Sustained antipsychotic effect of metacognitive training in psychosis: A randomized-controlled study

J. Favrod*, S. Rexhaj, S. Bardy, P. Ferrari, C. Hayoz, S. Moritz, P. Conus, C. Bonsack

*Corresponding author for this work

Research output: Contribution to journalArticlepeer-review

68 Citations (Scopus)


Persistent psychotic symptoms represent a major challenge for psychiatric care. Basic research has shown that psychotic symptoms are associated with cognitive biases. Metacognitive training (MCT) aims at helping patients to become aware of these biases and to improve problem-solving. Fifty-two participants fulfilling diagnostic criteria of schizophrenia or schizoaffective disorders and persistent delusions and stabilized antipsychotic medication were enrolled in this study. Following baseline assessment patients were randomized either to treatment as usual (TAU) conditions or TAU. +. MCT. The intervention consisted of eight weekly 1-hour sessions (maximum: 8. hours). Participants were assessed at 8. weeks and 6-months later by blind assessors. Participants were assessed with the Psychotic Symptoms Rating Scales (PSYRATS) and the positive subscale of the PANSS. Between-group differences in post- and pre-test values were significant at a medium effect size in favor of the MCT for the PSYRATS delusion scale and the positive scale of the PANSS both at post and follow-up. The results of this study indicate that MCT training has a surplus antipsychotic effect for patients suffering from schizophrenia-related disorders who demonstrate only a partial response to antipsychotic treatment and that the effect of the intervention persists for at least 6. months after the intervention.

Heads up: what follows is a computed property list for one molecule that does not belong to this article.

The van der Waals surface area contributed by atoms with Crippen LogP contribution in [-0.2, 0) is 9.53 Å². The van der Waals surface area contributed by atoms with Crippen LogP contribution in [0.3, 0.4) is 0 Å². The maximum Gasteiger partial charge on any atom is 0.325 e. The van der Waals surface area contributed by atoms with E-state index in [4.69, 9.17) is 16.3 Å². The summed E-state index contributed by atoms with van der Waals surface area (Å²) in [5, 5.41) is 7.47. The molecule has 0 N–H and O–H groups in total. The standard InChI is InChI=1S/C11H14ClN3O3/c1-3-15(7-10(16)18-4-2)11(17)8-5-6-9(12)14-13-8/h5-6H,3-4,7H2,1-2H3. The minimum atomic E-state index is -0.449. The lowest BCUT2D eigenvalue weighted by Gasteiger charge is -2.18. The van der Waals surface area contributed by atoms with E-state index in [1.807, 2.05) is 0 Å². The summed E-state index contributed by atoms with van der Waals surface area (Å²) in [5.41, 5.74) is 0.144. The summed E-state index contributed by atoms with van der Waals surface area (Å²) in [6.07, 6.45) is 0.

Original languageEnglish
Pages (from-to)275-281
Number of pages7
JournalEuropean Psychiatry
Issue number5
Publication statusPublished - Jun 2014
Externally publishedYes


  • Cognitive biases
  • Metacognitive training
  • Psychosis
  • Randomized study
  • Schizophrenia


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